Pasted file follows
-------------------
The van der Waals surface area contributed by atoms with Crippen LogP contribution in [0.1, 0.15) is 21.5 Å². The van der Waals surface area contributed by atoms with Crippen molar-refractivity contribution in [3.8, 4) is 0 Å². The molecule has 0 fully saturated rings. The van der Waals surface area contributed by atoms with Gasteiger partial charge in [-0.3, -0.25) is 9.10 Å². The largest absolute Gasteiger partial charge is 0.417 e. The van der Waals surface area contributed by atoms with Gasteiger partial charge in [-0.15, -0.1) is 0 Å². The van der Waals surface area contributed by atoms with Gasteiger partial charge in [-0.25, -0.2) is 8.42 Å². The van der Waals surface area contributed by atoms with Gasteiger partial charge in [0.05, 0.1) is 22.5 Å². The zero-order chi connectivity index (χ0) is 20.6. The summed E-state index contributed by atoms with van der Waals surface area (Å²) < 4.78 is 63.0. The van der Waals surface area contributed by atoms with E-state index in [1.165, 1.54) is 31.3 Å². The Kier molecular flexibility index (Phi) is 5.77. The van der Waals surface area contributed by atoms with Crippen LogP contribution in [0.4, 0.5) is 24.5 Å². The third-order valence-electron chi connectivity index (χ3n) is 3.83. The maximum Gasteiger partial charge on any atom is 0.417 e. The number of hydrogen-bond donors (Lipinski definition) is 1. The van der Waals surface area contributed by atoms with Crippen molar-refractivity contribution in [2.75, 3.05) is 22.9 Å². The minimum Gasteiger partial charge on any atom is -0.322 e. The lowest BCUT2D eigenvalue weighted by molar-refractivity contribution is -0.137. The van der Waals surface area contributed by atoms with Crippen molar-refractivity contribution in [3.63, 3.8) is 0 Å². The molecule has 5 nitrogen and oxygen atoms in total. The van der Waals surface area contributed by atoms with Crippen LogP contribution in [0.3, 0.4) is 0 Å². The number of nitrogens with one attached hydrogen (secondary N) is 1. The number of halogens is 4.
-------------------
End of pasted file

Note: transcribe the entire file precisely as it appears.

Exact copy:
The van der Waals surface area contributed by atoms with Crippen LogP contribution in [0.1, 0.15) is 21.5 Å². The van der Waals surface area contributed by atoms with Crippen molar-refractivity contribution in [3.8, 4) is 0 Å². The molecule has 0 fully saturated rings. The van der Waals surface area contributed by atoms with Gasteiger partial charge in [-0.3, -0.25) is 9.10 Å². The largest absolute Gasteiger partial charge is 0.417 e. The van der Waals surface area contributed by atoms with Gasteiger partial charge in [-0.15, -0.1) is 0 Å². The van der Waals surface area contributed by atoms with Gasteiger partial charge in [-0.25, -0.2) is 8.42 Å². The van der Waals surface area contributed by atoms with Gasteiger partial charge in [0.05, 0.1) is 22.5 Å². The zero-order chi connectivity index (χ0) is 20.6. The summed E-state index contributed by atoms with van der Waals surface area (Å²) < 4.78 is 63.0. The van der Waals surface area contributed by atoms with E-state index in [1.165, 1.54) is 31.3 Å². The Kier molecular flexibility index (Phi) is 5.77. The van der Waals surface area contributed by atoms with Crippen LogP contribution in [0.4, 0.5) is 24.5 Å². The third-order valence-electron chi connectivity index (χ3n) is 3.83. The maximum Gasteiger partial charge on any atom is 0.417 e. The number of hydrogen-bond donors (Lipinski definition) is 1. The van der Waals surface area contributed by atoms with Crippen molar-refractivity contribution in [2.75, 3.05) is 22.9 Å². The minimum Gasteiger partial charge on any atom is -0.322 e. The lowest BCUT2D eigenvalue weighted by molar-refractivity contribution is -0.137. The van der Waals surface area contributed by atoms with Crippen molar-refractivity contribution in [3.63, 3.8) is 0 Å². The molecule has 5 nitrogen and oxygen atoms in total. The van der Waals surface area contributed by atoms with Crippen LogP contribution in [0.3, 0.4) is 0 Å². The number of nitrogens with one attached hydrogen (secondary N) is 1. The number of halogens is 4.